Tom

  5. #5
    Ian Grant's Avatar
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    There's no debate on the three main constituent parts in Microdol-X or Perceptol but we don't know the trace additives for sure. They are known to be based on D23 with Sodium chloride, as the MSDS sheets clearly used to show Metol, Sulphite & Sodium Chloride - mistakenly listed a Bromide for a while on the Perceptol sheet.

    D23 with 25g Sodium Chloride behaves like Perceptol.

    Ian

  6. #6
    Photo Engineer's Avatar
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    Interestingly, the formula in the OP is rather ancient compared to the HDD formulas being worked on in the latter days of B&W R&D at EK. It is also interesting to add here that according to a note I made to myself over 30 years ago, and which I just found yesterday, there are two ingredients in Microdol X that are not listed in the MSDS. I assume that is due to the trade secrets law or whatever. Perhaps they are omitted due to low concentration. I do not have the formula, just that old notation.

    PE

  7. #7
    Ian Grant's Avatar
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    You could enlighten us Ron, what routes were being used for HDD ?

    Ian

  8. #8
    Photo Engineer's Avatar
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    Quote Originally Posted by Ian Grant View Post
    You could enlighten us Ron, what routes were being used for HDD ?

    Ian
    Well, to clarify something I posted earlier, A&T do describe the extra ingredient(s) in Microdol X, as described in the patent by Henn. I wanted to dispel that mystery.

    Now, on to HDD developers. As I have explained before, electron pump or electron transfer agents were at the top of the list for investigation. I have already implemented that in Liquidol for papers. They give long lived developers with good activity and high capacity. For films, they can give High Definition by alteration of the basic formulas.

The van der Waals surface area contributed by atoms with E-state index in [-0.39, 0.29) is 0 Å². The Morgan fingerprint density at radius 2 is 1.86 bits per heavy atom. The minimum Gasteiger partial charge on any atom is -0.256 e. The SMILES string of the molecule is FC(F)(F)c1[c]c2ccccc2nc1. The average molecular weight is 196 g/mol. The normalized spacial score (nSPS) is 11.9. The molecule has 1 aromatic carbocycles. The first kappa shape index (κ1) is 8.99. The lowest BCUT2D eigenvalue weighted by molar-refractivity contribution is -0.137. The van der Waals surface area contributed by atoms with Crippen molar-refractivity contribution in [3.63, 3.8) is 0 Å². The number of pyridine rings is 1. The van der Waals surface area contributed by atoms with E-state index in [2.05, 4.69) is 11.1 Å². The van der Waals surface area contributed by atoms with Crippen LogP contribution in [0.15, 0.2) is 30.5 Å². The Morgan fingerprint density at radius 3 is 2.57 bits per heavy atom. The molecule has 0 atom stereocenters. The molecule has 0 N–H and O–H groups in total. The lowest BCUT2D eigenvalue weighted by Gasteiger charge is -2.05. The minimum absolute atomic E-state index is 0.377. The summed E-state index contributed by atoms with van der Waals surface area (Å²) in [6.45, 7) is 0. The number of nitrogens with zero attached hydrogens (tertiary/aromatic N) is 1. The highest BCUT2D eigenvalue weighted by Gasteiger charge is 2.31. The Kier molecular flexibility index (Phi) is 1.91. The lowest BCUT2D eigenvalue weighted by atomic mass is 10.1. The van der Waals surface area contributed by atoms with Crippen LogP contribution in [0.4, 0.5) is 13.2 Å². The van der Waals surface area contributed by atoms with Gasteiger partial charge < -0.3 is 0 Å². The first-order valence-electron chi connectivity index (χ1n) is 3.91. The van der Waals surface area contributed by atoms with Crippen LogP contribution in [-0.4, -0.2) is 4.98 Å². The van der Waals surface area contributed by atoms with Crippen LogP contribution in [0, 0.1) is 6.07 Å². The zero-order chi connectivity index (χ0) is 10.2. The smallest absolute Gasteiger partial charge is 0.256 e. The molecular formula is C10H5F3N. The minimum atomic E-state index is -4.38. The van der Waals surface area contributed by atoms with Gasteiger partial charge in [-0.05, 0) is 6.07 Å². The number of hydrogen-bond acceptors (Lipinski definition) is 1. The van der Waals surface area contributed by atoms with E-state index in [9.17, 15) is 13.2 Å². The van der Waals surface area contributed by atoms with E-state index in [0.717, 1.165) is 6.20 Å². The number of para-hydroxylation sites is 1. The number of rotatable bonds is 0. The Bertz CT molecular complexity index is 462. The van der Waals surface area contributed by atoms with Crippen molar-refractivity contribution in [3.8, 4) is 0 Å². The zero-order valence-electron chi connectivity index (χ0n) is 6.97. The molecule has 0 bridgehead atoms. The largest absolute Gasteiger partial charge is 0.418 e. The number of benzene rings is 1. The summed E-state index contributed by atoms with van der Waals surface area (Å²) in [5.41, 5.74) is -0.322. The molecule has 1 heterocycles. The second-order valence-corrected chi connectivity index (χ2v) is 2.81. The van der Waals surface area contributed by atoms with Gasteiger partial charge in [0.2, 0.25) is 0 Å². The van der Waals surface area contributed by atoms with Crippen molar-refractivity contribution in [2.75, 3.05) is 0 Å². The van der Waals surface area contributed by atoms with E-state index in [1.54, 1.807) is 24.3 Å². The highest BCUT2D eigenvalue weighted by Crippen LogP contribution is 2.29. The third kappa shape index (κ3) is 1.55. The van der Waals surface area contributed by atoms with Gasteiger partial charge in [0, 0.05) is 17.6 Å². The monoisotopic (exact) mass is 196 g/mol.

Iodide was seen to be an inhibitor of edge effects kind of like a buffer against them taking place. With higher iodide levels this became more apparent, and therefore HDDs with iodide were viewed as being somewhat passe.

    In fact, on the triad of Sharpness, Speed and Grain, it was found that at best you could strike a happy medium getting 2 out of 3, but getting a slight optimum of #3 by the right formula and this is what an HDD tries to do. It gets Sharpness at its best and then gets the best of the other 2. This is achieved by moderation in the activity of ingredients that control the other two. For example, Sulfite controls grain, is a simple statement but can serve as an example. At high concentration, you lose sharpness but improve grain.

    I believe that Kodak has this triad mapped out in a graph on their web site along with developers placed on the chart to show how they affect these three characteristics of film. If you look at the chart, and compare with formulations, you will see what I mean in the above.

    In the final analysis though, there is no magic bullet and we cannot go backwards in time and expect improved results, especially with modern films. This was the bottom line with our R&D.

    PE

  9. #9

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    PE,

    Are there any general principles that might dictate whether more modern films such as TMY-2 or Delta 100 may respond to a greater or lesser extent to changing developer compared to conventional grain films?

    A&T makes a statement that new technology films are only really for the benefit of the manufacturer; but as the vast majority of my film usage has been with designer grain films, I don't really have anything to compare their statement to.

    Tom

  10. #10
    Lee L's Avatar
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    Quote Originally Posted by Photo Engineer View Post
    I believe that Kodak has this triad mapped out in a graph on their web site along with developers placed on the chart to show how they affect these three characteristics of film. If you look at the chart, and compare with formulations, you will see what I mean in the above.

    PE
    http://www.kodak.com/global/en/profe...?pq-path=14053

    Lee